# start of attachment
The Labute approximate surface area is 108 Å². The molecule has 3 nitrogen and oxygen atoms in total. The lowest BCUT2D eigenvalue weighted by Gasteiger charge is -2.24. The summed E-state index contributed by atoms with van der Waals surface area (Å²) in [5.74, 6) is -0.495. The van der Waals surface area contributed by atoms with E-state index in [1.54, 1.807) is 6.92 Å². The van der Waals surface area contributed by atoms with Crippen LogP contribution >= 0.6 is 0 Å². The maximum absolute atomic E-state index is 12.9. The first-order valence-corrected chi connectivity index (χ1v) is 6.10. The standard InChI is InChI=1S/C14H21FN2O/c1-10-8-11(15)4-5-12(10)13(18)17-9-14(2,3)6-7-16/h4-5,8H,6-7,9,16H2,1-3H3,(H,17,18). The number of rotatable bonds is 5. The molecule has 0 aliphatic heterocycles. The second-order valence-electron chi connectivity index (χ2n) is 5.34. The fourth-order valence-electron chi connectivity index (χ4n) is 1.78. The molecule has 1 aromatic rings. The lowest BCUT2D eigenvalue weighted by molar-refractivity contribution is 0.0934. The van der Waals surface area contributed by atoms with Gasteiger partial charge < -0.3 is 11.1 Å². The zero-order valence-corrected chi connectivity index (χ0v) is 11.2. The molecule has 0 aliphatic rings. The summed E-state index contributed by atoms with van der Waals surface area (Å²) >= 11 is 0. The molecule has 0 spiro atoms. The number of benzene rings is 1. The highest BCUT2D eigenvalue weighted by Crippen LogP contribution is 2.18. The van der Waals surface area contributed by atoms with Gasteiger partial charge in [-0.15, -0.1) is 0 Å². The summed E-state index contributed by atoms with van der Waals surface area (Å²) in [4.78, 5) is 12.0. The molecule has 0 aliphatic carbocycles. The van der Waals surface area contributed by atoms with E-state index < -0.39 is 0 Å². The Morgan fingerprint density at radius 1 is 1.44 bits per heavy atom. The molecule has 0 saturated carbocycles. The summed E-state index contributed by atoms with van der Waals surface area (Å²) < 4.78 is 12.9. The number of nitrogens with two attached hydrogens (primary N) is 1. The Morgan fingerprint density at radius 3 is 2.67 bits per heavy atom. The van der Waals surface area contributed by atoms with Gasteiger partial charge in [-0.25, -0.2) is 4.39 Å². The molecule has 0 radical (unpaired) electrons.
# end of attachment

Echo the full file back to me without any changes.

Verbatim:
The Labute approximate surface area is 108 Å². The molecule has 3 nitrogen and oxygen atoms in total. The lowest BCUT2D eigenvalue weighted by Gasteiger charge is -2.24. The summed E-state index contributed by atoms with van der Waals surface area (Å²) in [5.74, 6) is -0.495. The van der Waals surface area contributed by atoms with E-state index in [1.54, 1.807) is 6.92 Å². The van der Waals surface area contributed by atoms with Crippen LogP contribution >= 0.6 is 0 Å². The maximum absolute atomic E-state index is 12.9. The first-order valence-corrected chi connectivity index (χ1v) is 6.10. The standard InChI is InChI=1S/C14H21FN2O/c1-10-8-11(15)4-5-12(10)13(18)17-9-14(2,3)6-7-16/h4-5,8H,6-7,9,16H2,1-3H3,(H,17,18). The number of rotatable bonds is 5. The molecule has 0 aliphatic heterocycles. The second-order valence-electron chi connectivity index (χ2n) is 5.34. The fourth-order valence-electron chi connectivity index (χ4n) is 1.78. The molecule has 1 aromatic rings. The lowest BCUT2D eigenvalue weighted by molar-refractivity contribution is 0.0934. The van der Waals surface area contributed by atoms with Gasteiger partial charge < -0.3 is 11.1 Å². The zero-order valence-corrected chi connectivity index (χ0v) is 11.2. The molecule has 0 aliphatic rings. The summed E-state index contributed by atoms with van der Waals surface area (Å²) >= 11 is 0. The molecule has 0 spiro atoms. The number of benzene rings is 1. The highest BCUT2D eigenvalue weighted by Crippen LogP contribution is 2.18. The van der Waals surface area contributed by atoms with Gasteiger partial charge in [-0.15, -0.1) is 0 Å². The summed E-state index contributed by atoms with van der Waals surface area (Å²) in [4.78, 5) is 12.0. The molecule has 0 aliphatic carbocycles. The van der Waals surface area contributed by atoms with E-state index < -0.39 is 0 Å². The Morgan fingerprint density at radius 1 is 1.44 bits per heavy atom. The molecule has 0 saturated carbocycles. The summed E-state index contributed by atoms with van der Waals surface area (Å²) < 4.78 is 12.9. The number of nitrogens with two attached hydrogens (primary N) is 1. The Morgan fingerprint density at radius 3 is 2.67 bits per heavy atom. The van der Waals surface area contributed by atoms with Gasteiger partial charge in [-0.25, -0.2) is 4.39 Å². The molecule has 0 radical (unpaired) electrons.